West Virginia senator Joe Manchin left his meeting with civil rights leaders unmoved on his decision to oppose the sweeping For the People Act, but called the conversation constructive.

“We had a constructive conversation. I think everybody pretty much knows the importance of what we’re doing,” Manchin said. “And I think I’m very much concerned about our democracy, protecting people’s voting rights.”

Civil rights leaders that met with Manchin – NAACP President Derrick Johnson, the Rev Al Sharpton, National Urban League President Marc Morial, National Council of Negro Women President Johnnetta Cole, Lawyers’ Committee President Damon Hewitt, the Leadership Conference on Civil and Human Rights interim President Wade Henderson and the National Coalition on Black Civic Participation President Melanie Campbell – were measured in their response. The readout from the meeting read:


In a very constructive meeting today, national civil rights leaders met with Senator Manchin to share our policy priorities and concerns related to voting rights and police reform. Specifically, the groups expressed their collective views on the need for Congress to pass both the For the People Act and the John Lewis Voting Rights Advancement Act, and the George Floyd Justice in Policing Act.

The two voting rights bills are a top priority and essential to protect the freedom to vote. There continues to be an unprecedented partisan wave of state legislative proposals that are aimed at denying the right to vote — particularly for Black and Brown people. The leaders also conveyed to Senator Manchin that a minority of senators must not be able to abuse the filibuster to impede much needed progress. Congress must act so all Americans have meaningful access to the ballot.

Eva McKend
(@evamckend)

NAACP President @DerrickNAACP on his meeting with @Sen_JoeManchin,

“Our meeting today with Senator Manchin was productive and insightful. We focused on finding common ground and building a relationship, and I believe we achieved that goal.” pic.twitter.com/xxXrv0xaQU

June 8, 2021

Updated

Vice-President Kamala Harris, who has been taking some criticism for her blunt speech in Guatemala to Central American migrants to “do not come” to US, is now getting some backlash from Republicans for an NBC interview she did on this same trip.

Reminder: Joe Biden tasked Harris in March with efforts to stem migration at the US-Mexican border. On her first foreign trip, NBC’s Lester Holt asked if she had any plans to visit the border.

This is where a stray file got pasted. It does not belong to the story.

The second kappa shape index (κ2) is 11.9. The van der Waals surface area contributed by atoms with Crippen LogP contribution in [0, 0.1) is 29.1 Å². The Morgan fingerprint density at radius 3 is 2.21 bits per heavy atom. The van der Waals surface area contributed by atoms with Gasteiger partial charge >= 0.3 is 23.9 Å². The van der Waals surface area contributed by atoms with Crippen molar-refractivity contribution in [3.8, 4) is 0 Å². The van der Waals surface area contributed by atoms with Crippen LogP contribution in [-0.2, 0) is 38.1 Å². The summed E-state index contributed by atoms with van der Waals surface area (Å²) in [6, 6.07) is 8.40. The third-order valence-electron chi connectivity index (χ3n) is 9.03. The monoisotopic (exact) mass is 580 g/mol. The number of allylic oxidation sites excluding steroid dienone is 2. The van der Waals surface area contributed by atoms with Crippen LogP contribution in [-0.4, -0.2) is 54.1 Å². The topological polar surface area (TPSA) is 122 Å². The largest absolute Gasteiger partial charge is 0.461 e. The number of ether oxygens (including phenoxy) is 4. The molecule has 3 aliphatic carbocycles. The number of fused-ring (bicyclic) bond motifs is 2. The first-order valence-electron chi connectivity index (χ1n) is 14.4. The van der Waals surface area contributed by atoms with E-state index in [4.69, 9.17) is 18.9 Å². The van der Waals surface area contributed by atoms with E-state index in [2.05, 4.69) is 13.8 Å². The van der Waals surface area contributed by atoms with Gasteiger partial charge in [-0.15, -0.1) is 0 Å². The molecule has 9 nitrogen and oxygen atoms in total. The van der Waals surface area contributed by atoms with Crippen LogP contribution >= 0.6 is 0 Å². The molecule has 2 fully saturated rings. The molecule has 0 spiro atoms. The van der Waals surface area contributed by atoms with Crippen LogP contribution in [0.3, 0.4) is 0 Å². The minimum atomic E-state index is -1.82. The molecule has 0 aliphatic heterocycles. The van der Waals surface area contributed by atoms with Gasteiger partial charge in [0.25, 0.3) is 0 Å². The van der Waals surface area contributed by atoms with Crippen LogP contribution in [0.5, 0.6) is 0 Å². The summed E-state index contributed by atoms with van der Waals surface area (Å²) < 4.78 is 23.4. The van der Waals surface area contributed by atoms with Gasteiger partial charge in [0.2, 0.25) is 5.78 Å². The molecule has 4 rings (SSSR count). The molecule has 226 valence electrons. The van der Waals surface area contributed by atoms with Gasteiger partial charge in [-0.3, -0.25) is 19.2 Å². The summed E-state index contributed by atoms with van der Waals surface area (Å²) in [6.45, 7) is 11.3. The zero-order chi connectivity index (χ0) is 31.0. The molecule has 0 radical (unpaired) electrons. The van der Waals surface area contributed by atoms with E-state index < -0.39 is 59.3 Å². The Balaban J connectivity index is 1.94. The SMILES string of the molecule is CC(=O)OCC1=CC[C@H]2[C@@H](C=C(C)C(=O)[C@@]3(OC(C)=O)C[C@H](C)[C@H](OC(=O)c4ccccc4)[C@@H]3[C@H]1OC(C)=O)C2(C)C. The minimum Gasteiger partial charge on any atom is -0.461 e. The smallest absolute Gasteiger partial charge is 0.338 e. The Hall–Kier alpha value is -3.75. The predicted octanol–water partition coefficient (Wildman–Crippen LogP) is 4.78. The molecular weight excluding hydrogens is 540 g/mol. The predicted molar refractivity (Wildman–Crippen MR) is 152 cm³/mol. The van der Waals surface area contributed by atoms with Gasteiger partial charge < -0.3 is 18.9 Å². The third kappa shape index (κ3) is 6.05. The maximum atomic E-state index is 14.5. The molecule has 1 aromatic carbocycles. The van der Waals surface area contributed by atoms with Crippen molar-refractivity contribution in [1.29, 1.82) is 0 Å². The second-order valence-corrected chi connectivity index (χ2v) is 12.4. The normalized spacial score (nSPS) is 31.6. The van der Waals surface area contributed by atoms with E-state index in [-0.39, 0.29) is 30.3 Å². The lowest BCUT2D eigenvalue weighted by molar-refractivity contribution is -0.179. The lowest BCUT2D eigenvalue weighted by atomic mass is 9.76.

“At some point, you know, we are going to the border,” Harris said. “We’ve been to the border. So this whole, this whole, this whole thing about the border. We’ve been to the border. We’ve been to the border.”

“You haven’t been to the border,” Holt responded.

“I, and I haven’t been to Europe. And I mean, I don’t – I don’t understand the point that you’re making,” Harris said with a laugh.

TODAY
(@TODAYshow)

“We have to deal with what’s happening at the border.”@VP Kamala Harris spoke exclusively with @LesterHoltNBC on her first trip overseas, how the administration is addressing the immigration crisis, and if she plans to visit the southern border herself. pic.twitter.com/sA4We7peeR

June 8, 2021

Harris has maintained that her focus is on

“the root causes of migration.”

“I care about this and I care about what’s happening at the border. I’m in Guatemala because my focus is dealing with the root causes of migration,” Harris said. “There may be some who think that that is not important, but it is my firm belief that if we care about what’s happening at the border, we better care about the root causes and address them.”

Zeke Miller
(@ZekeJMiller)

LESTER HOLT: You haven’t been to the border.

KAMALA HARRIS: And I haven’t been to Europe. pic.twitter.com/Vj6M261Nx3

June 8, 2021

Updated

Vice-President Kamala Harris is in Mexico now, meeting with Mexican President Andrés Manuel López Obrador.

Tamara Keith
(@tamarakeithNPR)

President Lopez Obrador shows Vice President Harris a Diego Rivera mural at the national palace. Asked if he will do more about border enforcement, Lopez Obrador said “We will touch on that subject but always addressing the fundamental root causes” pic.twitter.com/URiJdWaUM9

June 8, 2021

Reminder that the Senate report on the Capitol attack comes just weeks after Republicans blocked efforts to establish a bipartisan, 9/11-style commission to investigate the events of 6 January.

Frank Thorp V
(@frankthorp)